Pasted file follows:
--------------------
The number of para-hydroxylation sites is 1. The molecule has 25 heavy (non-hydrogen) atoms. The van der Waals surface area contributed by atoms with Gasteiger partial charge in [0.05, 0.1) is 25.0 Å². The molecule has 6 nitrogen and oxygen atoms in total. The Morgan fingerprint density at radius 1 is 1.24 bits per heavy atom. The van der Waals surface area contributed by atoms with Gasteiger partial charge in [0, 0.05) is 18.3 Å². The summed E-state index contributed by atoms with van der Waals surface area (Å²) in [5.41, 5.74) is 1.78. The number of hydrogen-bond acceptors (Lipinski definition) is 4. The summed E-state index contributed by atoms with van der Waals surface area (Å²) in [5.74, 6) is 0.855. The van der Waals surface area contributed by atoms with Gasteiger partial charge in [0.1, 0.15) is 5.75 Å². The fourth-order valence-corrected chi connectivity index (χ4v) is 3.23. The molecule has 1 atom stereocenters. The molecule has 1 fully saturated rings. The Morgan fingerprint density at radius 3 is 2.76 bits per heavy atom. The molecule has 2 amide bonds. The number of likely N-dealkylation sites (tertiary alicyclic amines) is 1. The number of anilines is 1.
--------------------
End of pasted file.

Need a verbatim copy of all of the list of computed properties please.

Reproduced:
The number of para-hydroxylation sites is 1. The molecule has 25 heavy (non-hydrogen) atoms. The van der Waals surface area contributed by atoms with Gasteiger partial charge in [0.05, 0.1) is 25.0 Å². The molecule has 6 nitrogen and oxygen atoms in total. The Morgan fingerprint density at radius 1 is 1.24 bits per heavy atom. The van der Waals surface area contributed by atoms with Gasteiger partial charge in [0, 0.05) is 18.3 Å². The summed E-state index contributed by atoms with van der Waals surface area (Å²) in [5.41, 5.74) is 1.78. The number of hydrogen-bond acceptors (Lipinski definition) is 4. The summed E-state index contributed by atoms with van der Waals surface area (Å²) in [5.74, 6) is 0.855. The van der Waals surface area contributed by atoms with Gasteiger partial charge in [0.1, 0.15) is 5.75 Å². The fourth-order valence-corrected chi connectivity index (χ4v) is 3.23. The molecule has 1 atom stereocenters. The molecule has 1 fully saturated rings. The Morgan fingerprint density at radius 3 is 2.76 bits per heavy atom. The molecule has 2 amide bonds. The number of likely N-dealkylation sites (tertiary alicyclic amines) is 1. The number of anilines is 1.